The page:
Su Doku is just the trick for maths
"Teachers and learners together need to change their habits," Anne Watson stated. Too many teachers focused on what students "can't" do, rather than what they could do with more help.
Dr Watson said that primary teachers and secondary specialists should not just do the basics with those who traditionally opted out of maths. The full curriculum, including aspects such as simultaneous equations, should be open to all.
Her remarks come two weeks after inspectors found important or major weaknesses in attainment at S1-S4 in two out of five secondaries. Gains in early stages of primary are not sustained in later primary and early secondary.
Dr Watson said that every teacher had to believe that all their students could do better at maths. "Less able children do think harder than other children because it's harder for them, but no one is helping them how to think better," she said.
A project in one disadvantaged Oxfordshire school had shown what was possible. "The thinking was that maths is complicated and requires hard thinking, so we are going to help the learners do the hard stuff. We are not going to water down mathematics so that it is terribly, terribly easy.
We are actually going to help these people enter the world of maths," she said.
Teachers had used puzzles and practical approaches to engage weaker students and encourage them to work out their solutions, using the same thought processes and strategies employed by more able students.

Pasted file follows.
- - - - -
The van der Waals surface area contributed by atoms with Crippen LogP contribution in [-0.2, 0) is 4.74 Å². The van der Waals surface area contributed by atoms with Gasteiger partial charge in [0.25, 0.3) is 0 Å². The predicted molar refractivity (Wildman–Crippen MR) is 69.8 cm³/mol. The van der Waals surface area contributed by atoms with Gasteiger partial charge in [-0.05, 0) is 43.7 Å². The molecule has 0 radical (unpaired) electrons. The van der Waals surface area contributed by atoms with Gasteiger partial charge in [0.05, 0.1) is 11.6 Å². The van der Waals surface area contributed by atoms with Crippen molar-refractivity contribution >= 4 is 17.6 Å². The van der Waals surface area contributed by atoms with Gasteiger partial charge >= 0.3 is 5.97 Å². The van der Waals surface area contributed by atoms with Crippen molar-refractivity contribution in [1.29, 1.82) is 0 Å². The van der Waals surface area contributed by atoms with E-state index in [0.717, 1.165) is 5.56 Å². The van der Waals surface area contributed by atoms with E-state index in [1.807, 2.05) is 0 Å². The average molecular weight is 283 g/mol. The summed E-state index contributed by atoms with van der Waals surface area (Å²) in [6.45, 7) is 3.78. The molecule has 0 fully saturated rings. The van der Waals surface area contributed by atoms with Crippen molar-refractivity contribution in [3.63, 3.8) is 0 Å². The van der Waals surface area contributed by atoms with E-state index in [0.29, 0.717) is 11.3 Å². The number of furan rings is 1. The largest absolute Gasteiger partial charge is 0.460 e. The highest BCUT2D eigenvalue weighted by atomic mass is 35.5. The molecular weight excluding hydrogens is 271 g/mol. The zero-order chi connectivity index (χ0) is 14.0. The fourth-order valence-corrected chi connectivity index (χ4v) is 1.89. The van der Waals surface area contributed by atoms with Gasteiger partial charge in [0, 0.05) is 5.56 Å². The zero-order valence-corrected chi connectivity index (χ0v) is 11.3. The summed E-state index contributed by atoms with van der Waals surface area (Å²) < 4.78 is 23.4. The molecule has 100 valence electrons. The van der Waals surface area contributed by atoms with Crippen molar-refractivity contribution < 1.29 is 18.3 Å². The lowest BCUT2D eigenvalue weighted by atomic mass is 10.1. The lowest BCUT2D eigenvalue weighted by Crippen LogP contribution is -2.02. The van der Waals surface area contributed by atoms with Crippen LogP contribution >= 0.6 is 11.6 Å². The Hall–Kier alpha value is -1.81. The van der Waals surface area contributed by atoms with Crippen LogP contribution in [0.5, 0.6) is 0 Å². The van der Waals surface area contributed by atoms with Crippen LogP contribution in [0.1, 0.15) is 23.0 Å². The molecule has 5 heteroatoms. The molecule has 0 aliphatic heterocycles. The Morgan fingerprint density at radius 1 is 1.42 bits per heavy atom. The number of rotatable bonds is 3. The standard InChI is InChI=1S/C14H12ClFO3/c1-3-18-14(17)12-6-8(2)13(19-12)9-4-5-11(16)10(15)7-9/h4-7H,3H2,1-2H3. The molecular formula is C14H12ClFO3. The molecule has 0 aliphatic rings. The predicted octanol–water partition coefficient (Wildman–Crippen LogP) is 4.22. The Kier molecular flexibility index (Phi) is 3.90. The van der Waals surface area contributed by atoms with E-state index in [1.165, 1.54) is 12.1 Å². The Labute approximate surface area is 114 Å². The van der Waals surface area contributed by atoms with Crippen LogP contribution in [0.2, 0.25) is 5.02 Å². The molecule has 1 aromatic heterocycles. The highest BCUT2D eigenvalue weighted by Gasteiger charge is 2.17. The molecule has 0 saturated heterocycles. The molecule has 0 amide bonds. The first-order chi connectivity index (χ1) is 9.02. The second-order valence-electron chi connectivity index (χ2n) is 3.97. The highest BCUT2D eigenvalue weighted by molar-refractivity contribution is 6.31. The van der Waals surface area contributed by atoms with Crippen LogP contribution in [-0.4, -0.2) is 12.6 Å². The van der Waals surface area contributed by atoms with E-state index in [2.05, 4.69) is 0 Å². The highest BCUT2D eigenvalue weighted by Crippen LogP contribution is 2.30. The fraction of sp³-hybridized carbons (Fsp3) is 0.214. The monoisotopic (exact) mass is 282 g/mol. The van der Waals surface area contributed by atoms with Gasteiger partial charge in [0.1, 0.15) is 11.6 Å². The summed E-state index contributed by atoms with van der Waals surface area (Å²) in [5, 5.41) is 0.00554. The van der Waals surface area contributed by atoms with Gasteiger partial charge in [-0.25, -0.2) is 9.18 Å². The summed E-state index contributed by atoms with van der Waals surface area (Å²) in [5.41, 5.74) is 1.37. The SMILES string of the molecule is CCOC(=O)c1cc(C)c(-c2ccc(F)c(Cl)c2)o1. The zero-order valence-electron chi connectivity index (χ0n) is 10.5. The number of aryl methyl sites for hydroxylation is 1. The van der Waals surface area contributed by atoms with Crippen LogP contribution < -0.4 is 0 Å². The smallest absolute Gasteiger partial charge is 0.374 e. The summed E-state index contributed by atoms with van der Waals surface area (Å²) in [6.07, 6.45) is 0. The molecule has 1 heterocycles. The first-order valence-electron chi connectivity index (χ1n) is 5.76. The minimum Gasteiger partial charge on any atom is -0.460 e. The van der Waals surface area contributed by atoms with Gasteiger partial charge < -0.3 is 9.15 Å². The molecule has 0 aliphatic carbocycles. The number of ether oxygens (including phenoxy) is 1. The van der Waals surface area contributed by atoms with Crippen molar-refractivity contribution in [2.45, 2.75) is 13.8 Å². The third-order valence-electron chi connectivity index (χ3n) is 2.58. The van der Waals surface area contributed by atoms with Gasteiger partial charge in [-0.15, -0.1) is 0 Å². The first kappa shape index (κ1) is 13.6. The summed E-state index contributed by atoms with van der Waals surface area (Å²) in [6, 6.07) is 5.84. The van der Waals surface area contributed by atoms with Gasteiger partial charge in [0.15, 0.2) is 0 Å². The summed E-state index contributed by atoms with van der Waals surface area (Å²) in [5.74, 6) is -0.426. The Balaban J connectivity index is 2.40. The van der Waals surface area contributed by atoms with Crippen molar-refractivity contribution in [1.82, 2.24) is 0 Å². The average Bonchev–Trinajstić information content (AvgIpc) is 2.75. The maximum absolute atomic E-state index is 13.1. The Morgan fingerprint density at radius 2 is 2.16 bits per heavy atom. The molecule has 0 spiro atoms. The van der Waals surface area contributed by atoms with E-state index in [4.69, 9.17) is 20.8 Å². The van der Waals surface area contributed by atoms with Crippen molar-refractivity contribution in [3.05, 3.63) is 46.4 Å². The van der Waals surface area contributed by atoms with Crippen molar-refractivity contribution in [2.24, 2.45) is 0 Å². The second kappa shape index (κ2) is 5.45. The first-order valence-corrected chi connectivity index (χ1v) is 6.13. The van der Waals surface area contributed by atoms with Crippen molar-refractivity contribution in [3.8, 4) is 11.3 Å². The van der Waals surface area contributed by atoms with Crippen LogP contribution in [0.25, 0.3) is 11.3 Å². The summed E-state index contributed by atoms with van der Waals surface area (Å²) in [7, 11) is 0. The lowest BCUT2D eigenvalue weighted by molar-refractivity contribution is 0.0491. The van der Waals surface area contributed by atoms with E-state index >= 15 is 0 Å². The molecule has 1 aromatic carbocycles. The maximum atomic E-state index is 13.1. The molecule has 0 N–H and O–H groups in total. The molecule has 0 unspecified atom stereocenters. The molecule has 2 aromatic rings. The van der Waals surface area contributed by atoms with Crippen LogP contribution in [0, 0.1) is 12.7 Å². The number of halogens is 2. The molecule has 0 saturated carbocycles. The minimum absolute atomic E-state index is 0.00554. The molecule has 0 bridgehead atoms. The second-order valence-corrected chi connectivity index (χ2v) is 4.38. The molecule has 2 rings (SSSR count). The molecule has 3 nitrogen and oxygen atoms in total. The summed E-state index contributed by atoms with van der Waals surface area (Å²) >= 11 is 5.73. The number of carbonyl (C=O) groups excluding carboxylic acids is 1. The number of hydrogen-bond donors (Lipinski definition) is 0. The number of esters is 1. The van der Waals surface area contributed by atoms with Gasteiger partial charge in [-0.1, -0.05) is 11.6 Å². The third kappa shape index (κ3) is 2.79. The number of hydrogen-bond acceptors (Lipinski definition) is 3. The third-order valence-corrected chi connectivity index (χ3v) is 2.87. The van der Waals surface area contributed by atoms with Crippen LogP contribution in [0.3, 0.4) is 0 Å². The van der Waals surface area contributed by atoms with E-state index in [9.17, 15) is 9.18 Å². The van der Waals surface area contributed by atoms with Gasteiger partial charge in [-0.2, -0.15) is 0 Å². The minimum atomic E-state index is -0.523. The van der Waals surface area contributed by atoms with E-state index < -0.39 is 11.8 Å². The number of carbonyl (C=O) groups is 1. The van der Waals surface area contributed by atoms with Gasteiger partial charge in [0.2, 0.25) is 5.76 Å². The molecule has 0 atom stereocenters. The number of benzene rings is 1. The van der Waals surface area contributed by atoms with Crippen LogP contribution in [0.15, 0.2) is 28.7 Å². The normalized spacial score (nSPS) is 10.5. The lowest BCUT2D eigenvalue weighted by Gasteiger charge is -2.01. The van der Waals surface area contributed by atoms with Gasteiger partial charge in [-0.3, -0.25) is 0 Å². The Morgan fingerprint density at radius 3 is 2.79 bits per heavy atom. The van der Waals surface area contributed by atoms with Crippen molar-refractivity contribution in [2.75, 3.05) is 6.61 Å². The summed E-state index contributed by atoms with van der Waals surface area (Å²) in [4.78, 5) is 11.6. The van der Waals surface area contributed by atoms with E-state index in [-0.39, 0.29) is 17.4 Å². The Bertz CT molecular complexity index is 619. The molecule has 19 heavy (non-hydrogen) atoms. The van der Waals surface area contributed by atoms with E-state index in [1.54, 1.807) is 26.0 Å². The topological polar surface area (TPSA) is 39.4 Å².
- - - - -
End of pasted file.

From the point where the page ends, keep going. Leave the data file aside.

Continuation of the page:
A key element was time to think, a particularly important factor for those who find maths hard, Dr Watson told the conference, run by the Edinburgh Centre for Mathematical Education.
John Hibbs, a former maths inspector south of the border and Open University lecturer, said that students were "frightened" of the subject and called for a maths makeover. Many children came into maths classes not expecting to learn in "an ethos of failure" and that was down to the school.
Some schools made it easier than others to learn maths. "At least if they are not having fun, they are not bored to death," Mr Hibbs said.
Puzzle it out
A good starter for all ages. A die is rolled to generate nine numbers. The numbers are placed in three groups of three and added together, the target sum being 1,000. It works particularly well when teams compete with each other. For example, nine rolls produce 4, 2, 4, 5, 1, 1, 4, 6, 2. Just by taking them in order we get 424 + 511 + 462 = 1,397. It is possible to get closer than that by juggling the numbers.